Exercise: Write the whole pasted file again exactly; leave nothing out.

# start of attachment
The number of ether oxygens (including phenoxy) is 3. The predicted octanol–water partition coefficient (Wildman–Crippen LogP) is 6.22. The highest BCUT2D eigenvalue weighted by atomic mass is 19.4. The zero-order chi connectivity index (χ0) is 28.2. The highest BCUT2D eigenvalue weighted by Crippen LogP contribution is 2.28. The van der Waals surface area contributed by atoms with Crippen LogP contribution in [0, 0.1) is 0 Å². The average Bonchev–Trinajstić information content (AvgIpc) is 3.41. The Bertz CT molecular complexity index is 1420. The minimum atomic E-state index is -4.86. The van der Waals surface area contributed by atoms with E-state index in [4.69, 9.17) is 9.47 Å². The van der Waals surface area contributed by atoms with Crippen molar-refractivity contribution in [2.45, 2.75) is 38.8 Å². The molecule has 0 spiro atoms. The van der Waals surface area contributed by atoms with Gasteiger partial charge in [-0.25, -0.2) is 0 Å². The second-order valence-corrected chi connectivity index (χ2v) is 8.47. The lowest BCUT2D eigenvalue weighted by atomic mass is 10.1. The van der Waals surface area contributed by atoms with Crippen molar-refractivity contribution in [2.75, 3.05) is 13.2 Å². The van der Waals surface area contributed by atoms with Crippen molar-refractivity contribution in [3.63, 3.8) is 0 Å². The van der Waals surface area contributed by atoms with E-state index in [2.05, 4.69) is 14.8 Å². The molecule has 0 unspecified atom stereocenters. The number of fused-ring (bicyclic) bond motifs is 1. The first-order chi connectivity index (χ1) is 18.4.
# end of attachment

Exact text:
The number of ether oxygens (including phenoxy) is 3. The predicted octanol–water partition coefficient (Wildman–Crippen LogP) is 6.22. The highest BCUT2D eigenvalue weighted by atomic mass is 19.4. The zero-order chi connectivity index (χ0) is 28.2. The highest BCUT2D eigenvalue weighted by Crippen LogP contribution is 2.28. The van der Waals surface area contributed by atoms with Crippen LogP contribution in [0, 0.1) is 0 Å². The average Bonchev–Trinajstić information content (AvgIpc) is 3.41. The Bertz CT molecular complexity index is 1420. The minimum atomic E-state index is -4.86. The van der Waals surface area contributed by atoms with E-state index in [4.69, 9.17) is 9.47 Å². The van der Waals surface area contributed by atoms with Crippen molar-refractivity contribution in [2.45, 2.75) is 38.8 Å². The molecule has 0 spiro atoms. The van der Waals surface area contributed by atoms with Gasteiger partial charge in [-0.25, -0.2) is 0 Å². The second-order valence-corrected chi connectivity index (χ2v) is 8.47. The lowest BCUT2D eigenvalue weighted by atomic mass is 10.1. The van der Waals surface area contributed by atoms with Crippen molar-refractivity contribution in [2.75, 3.05) is 13.2 Å². The van der Waals surface area contributed by atoms with Crippen molar-refractivity contribution in [3.63, 3.8) is 0 Å². The van der Waals surface area contributed by atoms with E-state index in [2.05, 4.69) is 14.8 Å². The molecule has 0 unspecified atom stereocenters. The number of fused-ring (bicyclic) bond motifs is 1. The first-order chi connectivity index (χ1) is 18.4.